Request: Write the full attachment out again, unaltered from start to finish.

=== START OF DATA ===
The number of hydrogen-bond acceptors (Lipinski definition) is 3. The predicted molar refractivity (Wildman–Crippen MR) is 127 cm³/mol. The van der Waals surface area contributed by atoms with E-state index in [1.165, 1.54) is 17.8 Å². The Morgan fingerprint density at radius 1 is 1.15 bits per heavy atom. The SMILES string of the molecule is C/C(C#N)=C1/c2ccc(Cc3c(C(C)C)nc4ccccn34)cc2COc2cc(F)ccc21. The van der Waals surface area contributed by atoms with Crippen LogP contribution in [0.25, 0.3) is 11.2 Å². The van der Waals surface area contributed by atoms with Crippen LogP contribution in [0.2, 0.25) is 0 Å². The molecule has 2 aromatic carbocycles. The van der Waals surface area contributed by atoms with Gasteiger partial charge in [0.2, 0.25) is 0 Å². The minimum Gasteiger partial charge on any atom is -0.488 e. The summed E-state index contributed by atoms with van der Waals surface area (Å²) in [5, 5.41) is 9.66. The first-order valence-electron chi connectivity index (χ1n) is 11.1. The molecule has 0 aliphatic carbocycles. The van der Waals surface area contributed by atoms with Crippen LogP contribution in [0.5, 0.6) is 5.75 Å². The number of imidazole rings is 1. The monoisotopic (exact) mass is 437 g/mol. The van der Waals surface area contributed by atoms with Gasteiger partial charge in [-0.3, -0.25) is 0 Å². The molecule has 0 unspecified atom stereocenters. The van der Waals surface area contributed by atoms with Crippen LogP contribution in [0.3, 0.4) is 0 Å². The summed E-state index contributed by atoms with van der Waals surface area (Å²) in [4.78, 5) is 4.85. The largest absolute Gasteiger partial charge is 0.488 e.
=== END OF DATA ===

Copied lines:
The number of hydrogen-bond acceptors (Lipinski definition) is 3. The predicted molar refractivity (Wildman–Crippen MR) is 127 cm³/mol. The van der Waals surface area contributed by atoms with E-state index in [1.165, 1.54) is 17.8 Å². The Morgan fingerprint density at radius 1 is 1.15 bits per heavy atom. The SMILES string of the molecule is C/C(C#N)=C1/c2ccc(Cc3c(C(C)C)nc4ccccn34)cc2COc2cc(F)ccc21. The van der Waals surface area contributed by atoms with Crippen LogP contribution in [0.25, 0.3) is 11.2 Å². The van der Waals surface area contributed by atoms with Crippen LogP contribution in [0.2, 0.25) is 0 Å². The molecule has 2 aromatic carbocycles. The van der Waals surface area contributed by atoms with Gasteiger partial charge in [0.2, 0.25) is 0 Å². The minimum Gasteiger partial charge on any atom is -0.488 e. The summed E-state index contributed by atoms with van der Waals surface area (Å²) in [5, 5.41) is 9.66. The first-order valence-electron chi connectivity index (χ1n) is 11.1. The molecule has 0 aliphatic carbocycles. The van der Waals surface area contributed by atoms with Crippen LogP contribution in [0.5, 0.6) is 5.75 Å². The number of imidazole rings is 1. The monoisotopic (exact) mass is 437 g/mol. The van der Waals surface area contributed by atoms with Gasteiger partial charge in [-0.3, -0.25) is 0 Å². The molecule has 0 unspecified atom stereocenters. The van der Waals surface area contributed by atoms with Crippen LogP contribution in [0.3, 0.4) is 0 Å². The summed E-state index contributed by atoms with van der Waals surface area (Å²) in [4.78, 5) is 4.85. The largest absolute Gasteiger partial charge is 0.488 e.